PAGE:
There are a few more handy settings that aren’t enabled by default that you can enjoy by tapping on Advanced settings in the notifications hub. The first is to turn on Show all notifications. Instead of a measly three notification icons on the top left of the screen in the status bar, you’ll see all the notifications you’ve yet to acknowledge. You should also turn on Notification history—handy for the times you accidentally swipe a notification away before you read its contents. I also like using the snooze function to remind myself about notifications later in the day, and you can tap the Show snooze button to turn this on. (You’ll see a little bell icon on the bottom right corner of your notifications; press that to snooze them.)
Keep the Always-On Display … Always On
The Always-on Display is there to let you quickly see the time or any pending notifications when you glance at your phone, but by default this feature is set to Tap to show, meaning you need to tap the screen to see the Always-on Display. Bizarre. To fix this, go to Settings > Lock screen and AOD > Always-on Display and choose Always under When to show. This does drain some battery life, but it’s marginal. Make sure you toggle off Show Lock screen wallpaper as this will drain battery life faster. Head back to the lock screen and AOD settings page to further customize the look of the clock on the lock screen and add some widgets.
Wake the Phone When You Lift It
You can wake your Samsung Galaxy phone when you lift it instead of requiring a tap on the screen. You can also double-tap the home or lock screen to wake the display and double-tap it again to turn it off. What about if you read a web page and the screen times out and turns off? There’s a fix for that too. Go to Settings > Advanced features > Motions and gestures and toggle on Lift to wake, Double tap to turn on screen, and Double tap to turn off screen. Also, head to Settings > Display > Screen timeout and toggle on Keep screen on while viewing. Now the screen won’t turn off as long as you’re staring at it head-on.
Disable the Samsung Wallet Swipe Up
If you turn on gesture navigation, you’ll immediately realize how annoying it is that Samsung Wallet, by default, comes to life when you swipe from the bottom edge of the screen. Sure, it’s a fast way to access your credit cards, but it’s so easy to accidentally trigger when you just want to see your recent apps. If you use Samsung Wallet, you can turn this off by heading to the Menu tab in the app and tapping the gear icon, and then Quick access. Tap Swipe up gesture and toggle off Lock screen, Home screen, and Screen off. Don’t use Samsung Wallet at all? Just press and hold the icon in the app drawer and tap Uninstall.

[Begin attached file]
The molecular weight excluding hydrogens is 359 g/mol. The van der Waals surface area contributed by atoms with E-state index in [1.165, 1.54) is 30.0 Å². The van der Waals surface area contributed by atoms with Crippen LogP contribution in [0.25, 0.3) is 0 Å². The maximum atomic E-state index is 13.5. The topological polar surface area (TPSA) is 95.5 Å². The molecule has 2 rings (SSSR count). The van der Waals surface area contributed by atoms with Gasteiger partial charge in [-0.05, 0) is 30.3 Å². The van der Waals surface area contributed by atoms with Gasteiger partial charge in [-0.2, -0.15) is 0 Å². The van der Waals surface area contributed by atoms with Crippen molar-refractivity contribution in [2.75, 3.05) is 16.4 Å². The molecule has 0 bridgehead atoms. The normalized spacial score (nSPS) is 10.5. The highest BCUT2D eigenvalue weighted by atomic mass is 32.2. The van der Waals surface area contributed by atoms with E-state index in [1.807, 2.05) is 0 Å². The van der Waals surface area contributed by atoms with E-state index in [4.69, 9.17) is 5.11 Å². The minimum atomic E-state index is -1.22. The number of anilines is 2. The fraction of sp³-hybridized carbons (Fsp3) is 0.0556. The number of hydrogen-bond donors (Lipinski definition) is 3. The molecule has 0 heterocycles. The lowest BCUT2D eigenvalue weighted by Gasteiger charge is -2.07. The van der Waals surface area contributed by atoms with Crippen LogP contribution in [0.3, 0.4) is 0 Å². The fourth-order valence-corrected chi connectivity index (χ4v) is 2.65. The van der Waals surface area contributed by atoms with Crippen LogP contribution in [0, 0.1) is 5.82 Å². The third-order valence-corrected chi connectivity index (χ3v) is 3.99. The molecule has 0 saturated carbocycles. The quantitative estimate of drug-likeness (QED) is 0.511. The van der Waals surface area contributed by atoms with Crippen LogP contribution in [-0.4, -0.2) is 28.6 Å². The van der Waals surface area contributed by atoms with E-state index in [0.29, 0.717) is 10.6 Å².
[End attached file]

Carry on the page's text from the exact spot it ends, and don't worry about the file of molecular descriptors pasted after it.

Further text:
Get Rid of Folders in the App Drawer
Seeing folders in the app drawer annoys me. When I’m quickly searching for an app and I don’t find it in the list, it’s usually because it’s in a folder. One of the first things I do when I set up a new Samsung phone is sort the app drawer alphabetically. To do this, swipe up from the home screen to access the app drawer and tap on the triple-dot icon at the top right. Tap Sort and choose Alphabetical order. If you like folders in your app drawer, just press and hold an app and drag it on top of another to create one. But if you don’t want them, press and hold any folders you find in the app drawer and tap Delete folder.
Turn off the Edge Panel
See that translucent pane on the right edge of your screen? Have you accidentally opened it when you meant to swipe back and go to a previous page or app? Me too. This is called Edge Panel, and it’s a tucked-away panel that lets you get immediate access to a set of apps (of your choice). It’s like a persistent dock.